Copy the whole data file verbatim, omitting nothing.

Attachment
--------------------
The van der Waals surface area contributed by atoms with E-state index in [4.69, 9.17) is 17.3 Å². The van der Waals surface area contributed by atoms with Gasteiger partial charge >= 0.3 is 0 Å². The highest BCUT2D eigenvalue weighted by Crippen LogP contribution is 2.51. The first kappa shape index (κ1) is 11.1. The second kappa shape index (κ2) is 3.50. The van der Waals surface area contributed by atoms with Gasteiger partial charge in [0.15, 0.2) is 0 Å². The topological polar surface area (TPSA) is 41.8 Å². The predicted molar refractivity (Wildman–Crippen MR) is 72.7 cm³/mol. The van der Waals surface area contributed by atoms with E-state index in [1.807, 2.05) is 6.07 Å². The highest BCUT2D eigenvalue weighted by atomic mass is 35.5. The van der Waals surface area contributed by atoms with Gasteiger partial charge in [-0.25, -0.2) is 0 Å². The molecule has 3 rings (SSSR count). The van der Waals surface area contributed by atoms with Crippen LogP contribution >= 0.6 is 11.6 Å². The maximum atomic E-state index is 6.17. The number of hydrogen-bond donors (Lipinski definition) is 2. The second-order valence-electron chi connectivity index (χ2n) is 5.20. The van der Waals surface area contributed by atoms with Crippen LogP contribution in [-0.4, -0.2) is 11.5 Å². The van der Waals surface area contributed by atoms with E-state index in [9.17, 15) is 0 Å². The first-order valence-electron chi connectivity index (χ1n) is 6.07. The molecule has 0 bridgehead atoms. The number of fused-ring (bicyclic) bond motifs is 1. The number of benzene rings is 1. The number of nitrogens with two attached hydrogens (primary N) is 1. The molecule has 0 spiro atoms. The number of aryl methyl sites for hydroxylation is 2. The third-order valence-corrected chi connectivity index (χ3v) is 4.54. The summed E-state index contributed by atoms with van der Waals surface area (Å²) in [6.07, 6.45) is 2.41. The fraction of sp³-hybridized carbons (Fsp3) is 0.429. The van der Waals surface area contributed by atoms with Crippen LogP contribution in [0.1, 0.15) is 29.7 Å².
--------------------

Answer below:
The van der Waals surface area contributed by atoms with E-state index in [4.69, 9.17) is 17.3 Å². The van der Waals surface area contributed by atoms with Gasteiger partial charge >= 0.3 is 0 Å². The highest BCUT2D eigenvalue weighted by Crippen LogP contribution is 2.51. The first kappa shape index (κ1) is 11.1. The second kappa shape index (κ2) is 3.50. The van der Waals surface area contributed by atoms with Gasteiger partial charge in [0.15, 0.2) is 0 Å². The topological polar surface area (TPSA) is 41.8 Å². The predicted molar refractivity (Wildman–Crippen MR) is 72.7 cm³/mol. The van der Waals surface area contributed by atoms with E-state index in [1.807, 2.05) is 6.07 Å². The highest BCUT2D eigenvalue weighted by atomic mass is 35.5. The van der Waals surface area contributed by atoms with Gasteiger partial charge in [-0.25, -0.2) is 0 Å². The molecule has 3 rings (SSSR count). The van der Waals surface area contributed by atoms with Crippen LogP contribution >= 0.6 is 11.6 Å². The maximum atomic E-state index is 6.17. The number of hydrogen-bond donors (Lipinski definition) is 2. The second-order valence-electron chi connectivity index (χ2n) is 5.20. The van der Waals surface area contributed by atoms with Crippen LogP contribution in [-0.4, -0.2) is 11.5 Å². The van der Waals surface area contributed by atoms with E-state index in [9.17, 15) is 0 Å². The first-order valence-electron chi connectivity index (χ1n) is 6.07. The molecule has 0 bridgehead atoms. The number of fused-ring (bicyclic) bond motifs is 1. The number of benzene rings is 1. The number of nitrogens with two attached hydrogens (primary N) is 1. The molecule has 0 spiro atoms. The number of aryl methyl sites for hydroxylation is 2. The third-order valence-corrected chi connectivity index (χ3v) is 4.54. The summed E-state index contributed by atoms with van der Waals surface area (Å²) in [6.07, 6.45) is 2.41. The fraction of sp³-hybridized carbons (Fsp3) is 0.429. The van der Waals surface area contributed by atoms with Crippen LogP contribution in [0.1, 0.15) is 29.7 Å².